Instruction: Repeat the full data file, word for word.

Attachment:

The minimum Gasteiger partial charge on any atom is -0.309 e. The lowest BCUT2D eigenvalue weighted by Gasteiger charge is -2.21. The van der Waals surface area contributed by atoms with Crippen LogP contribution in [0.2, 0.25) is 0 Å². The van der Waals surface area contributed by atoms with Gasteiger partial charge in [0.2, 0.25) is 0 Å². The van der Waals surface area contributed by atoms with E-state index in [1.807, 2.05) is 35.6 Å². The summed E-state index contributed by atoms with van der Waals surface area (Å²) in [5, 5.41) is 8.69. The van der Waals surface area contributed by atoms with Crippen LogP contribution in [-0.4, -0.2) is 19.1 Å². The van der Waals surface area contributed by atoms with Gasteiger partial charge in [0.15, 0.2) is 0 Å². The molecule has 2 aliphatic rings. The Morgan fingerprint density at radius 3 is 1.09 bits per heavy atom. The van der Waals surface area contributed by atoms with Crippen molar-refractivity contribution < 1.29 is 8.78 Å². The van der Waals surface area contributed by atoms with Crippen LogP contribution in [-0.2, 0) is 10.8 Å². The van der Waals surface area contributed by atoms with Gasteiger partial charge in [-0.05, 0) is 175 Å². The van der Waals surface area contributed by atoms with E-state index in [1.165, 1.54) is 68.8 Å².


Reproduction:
The minimum Gasteiger partial charge on any atom is -0.309 e. The lowest BCUT2D eigenvalue weighted by Gasteiger charge is -2.21. The van der Waals surface area contributed by atoms with Crippen LogP contribution in [0.2, 0.25) is 0 Å². The van der Waals surface area contributed by atoms with Gasteiger partial charge in [0.2, 0.25) is 0 Å². The van der Waals surface area contributed by atoms with E-state index in [1.807, 2.05) is 35.6 Å². The summed E-state index contributed by atoms with van der Waals surface area (Å²) in [5, 5.41) is 8.69. The van der Waals surface area contributed by atoms with Crippen LogP contribution in [-0.4, -0.2) is 19.1 Å². The van der Waals surface area contributed by atoms with Gasteiger partial charge in [0.15, 0.2) is 0 Å². The molecule has 2 aliphatic rings. The Morgan fingerprint density at radius 3 is 1.09 bits per heavy atom. The van der Waals surface area contributed by atoms with Crippen molar-refractivity contribution < 1.29 is 8.78 Å². The van der Waals surface area contributed by atoms with Crippen LogP contribution in [-0.2, 0) is 10.8 Å². The van der Waals surface area contributed by atoms with Gasteiger partial charge in [-0.05, 0) is 175 Å². The van der Waals surface area contributed by atoms with E-state index in [1.165, 1.54) is 68.8 Å².